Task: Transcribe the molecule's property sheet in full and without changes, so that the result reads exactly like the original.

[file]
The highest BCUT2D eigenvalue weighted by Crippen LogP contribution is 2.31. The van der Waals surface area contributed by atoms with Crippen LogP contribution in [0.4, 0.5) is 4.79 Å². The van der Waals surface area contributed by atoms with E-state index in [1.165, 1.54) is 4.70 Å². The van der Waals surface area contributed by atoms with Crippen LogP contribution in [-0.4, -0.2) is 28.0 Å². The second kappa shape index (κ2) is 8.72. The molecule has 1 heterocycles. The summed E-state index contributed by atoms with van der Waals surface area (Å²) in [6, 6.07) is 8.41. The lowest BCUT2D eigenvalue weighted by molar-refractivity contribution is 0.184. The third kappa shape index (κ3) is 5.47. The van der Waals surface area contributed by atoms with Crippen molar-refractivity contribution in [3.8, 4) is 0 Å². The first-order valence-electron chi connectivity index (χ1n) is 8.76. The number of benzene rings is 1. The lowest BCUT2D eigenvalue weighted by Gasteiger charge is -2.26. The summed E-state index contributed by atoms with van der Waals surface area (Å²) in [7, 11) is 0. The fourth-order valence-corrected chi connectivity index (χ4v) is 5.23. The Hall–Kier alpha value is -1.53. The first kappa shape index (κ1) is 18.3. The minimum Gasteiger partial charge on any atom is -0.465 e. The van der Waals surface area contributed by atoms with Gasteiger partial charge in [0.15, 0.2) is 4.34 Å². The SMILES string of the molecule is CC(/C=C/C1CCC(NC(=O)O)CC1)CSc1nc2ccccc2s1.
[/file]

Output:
The highest BCUT2D eigenvalue weighted by Crippen LogP contribution is 2.31. The van der Waals surface area contributed by atoms with Crippen LogP contribution in [0.4, 0.5) is 4.79 Å². The van der Waals surface area contributed by atoms with E-state index in [1.165, 1.54) is 4.70 Å². The van der Waals surface area contributed by atoms with Crippen LogP contribution in [-0.4, -0.2) is 28.0 Å². The second kappa shape index (κ2) is 8.72. The molecule has 1 heterocycles. The summed E-state index contributed by atoms with van der Waals surface area (Å²) in [6, 6.07) is 8.41. The lowest BCUT2D eigenvalue weighted by molar-refractivity contribution is 0.184. The third kappa shape index (κ3) is 5.47. The van der Waals surface area contributed by atoms with Crippen molar-refractivity contribution in [3.8, 4) is 0 Å². The first-order valence-electron chi connectivity index (χ1n) is 8.76. The number of benzene rings is 1. The lowest BCUT2D eigenvalue weighted by Gasteiger charge is -2.26. The summed E-state index contributed by atoms with van der Waals surface area (Å²) in [7, 11) is 0. The fourth-order valence-corrected chi connectivity index (χ4v) is 5.23. The Hall–Kier alpha value is -1.53. The first kappa shape index (κ1) is 18.3. The minimum Gasteiger partial charge on any atom is -0.465 e. The van der Waals surface area contributed by atoms with Gasteiger partial charge in [0.15, 0.2) is 4.34 Å². The SMILES string of the molecule is CC(/C=C/C1CCC(NC(=O)O)CC1)CSc1nc2ccccc2s1.